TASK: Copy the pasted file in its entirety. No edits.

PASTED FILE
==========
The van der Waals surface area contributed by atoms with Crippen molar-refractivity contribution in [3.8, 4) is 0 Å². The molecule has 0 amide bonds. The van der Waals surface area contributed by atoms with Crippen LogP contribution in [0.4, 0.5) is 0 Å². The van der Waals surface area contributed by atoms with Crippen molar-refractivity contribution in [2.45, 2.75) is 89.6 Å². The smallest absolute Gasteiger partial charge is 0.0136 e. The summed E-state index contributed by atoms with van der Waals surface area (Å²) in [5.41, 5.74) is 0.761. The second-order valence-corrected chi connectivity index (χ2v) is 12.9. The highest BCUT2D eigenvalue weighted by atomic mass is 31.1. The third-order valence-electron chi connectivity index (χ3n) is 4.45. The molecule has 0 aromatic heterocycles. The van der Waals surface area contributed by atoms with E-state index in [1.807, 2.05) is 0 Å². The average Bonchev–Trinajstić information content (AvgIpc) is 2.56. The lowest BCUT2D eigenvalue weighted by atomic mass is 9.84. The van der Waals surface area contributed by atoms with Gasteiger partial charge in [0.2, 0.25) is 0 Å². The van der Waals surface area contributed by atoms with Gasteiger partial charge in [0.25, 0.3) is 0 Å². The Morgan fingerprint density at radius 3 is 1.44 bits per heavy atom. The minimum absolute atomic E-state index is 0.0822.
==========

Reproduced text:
The van der Waals surface area contributed by atoms with Crippen molar-refractivity contribution in [3.8, 4) is 0 Å². The molecule has 0 amide bonds. The van der Waals surface area contributed by atoms with Crippen LogP contribution in [0.4, 0.5) is 0 Å². The van der Waals surface area contributed by atoms with Crippen molar-refractivity contribution in [2.45, 2.75) is 89.6 Å². The smallest absolute Gasteiger partial charge is 0.0136 e. The summed E-state index contributed by atoms with van der Waals surface area (Å²) in [5.41, 5.74) is 0.761. The second-order valence-corrected chi connectivity index (χ2v) is 12.9. The highest BCUT2D eigenvalue weighted by atomic mass is 31.1. The third-order valence-electron chi connectivity index (χ3n) is 4.45. The molecule has 0 aromatic heterocycles. The van der Waals surface area contributed by atoms with E-state index in [1.807, 2.05) is 0 Å². The average Bonchev–Trinajstić information content (AvgIpc) is 2.56. The lowest BCUT2D eigenvalue weighted by atomic mass is 9.84. The van der Waals surface area contributed by atoms with Gasteiger partial charge in [0.2, 0.25) is 0 Å². The van der Waals surface area contributed by atoms with Gasteiger partial charge in [0.25, 0.3) is 0 Å². The Morgan fingerprint density at radius 3 is 1.44 bits per heavy atom. The minimum absolute atomic E-state index is 0.0822.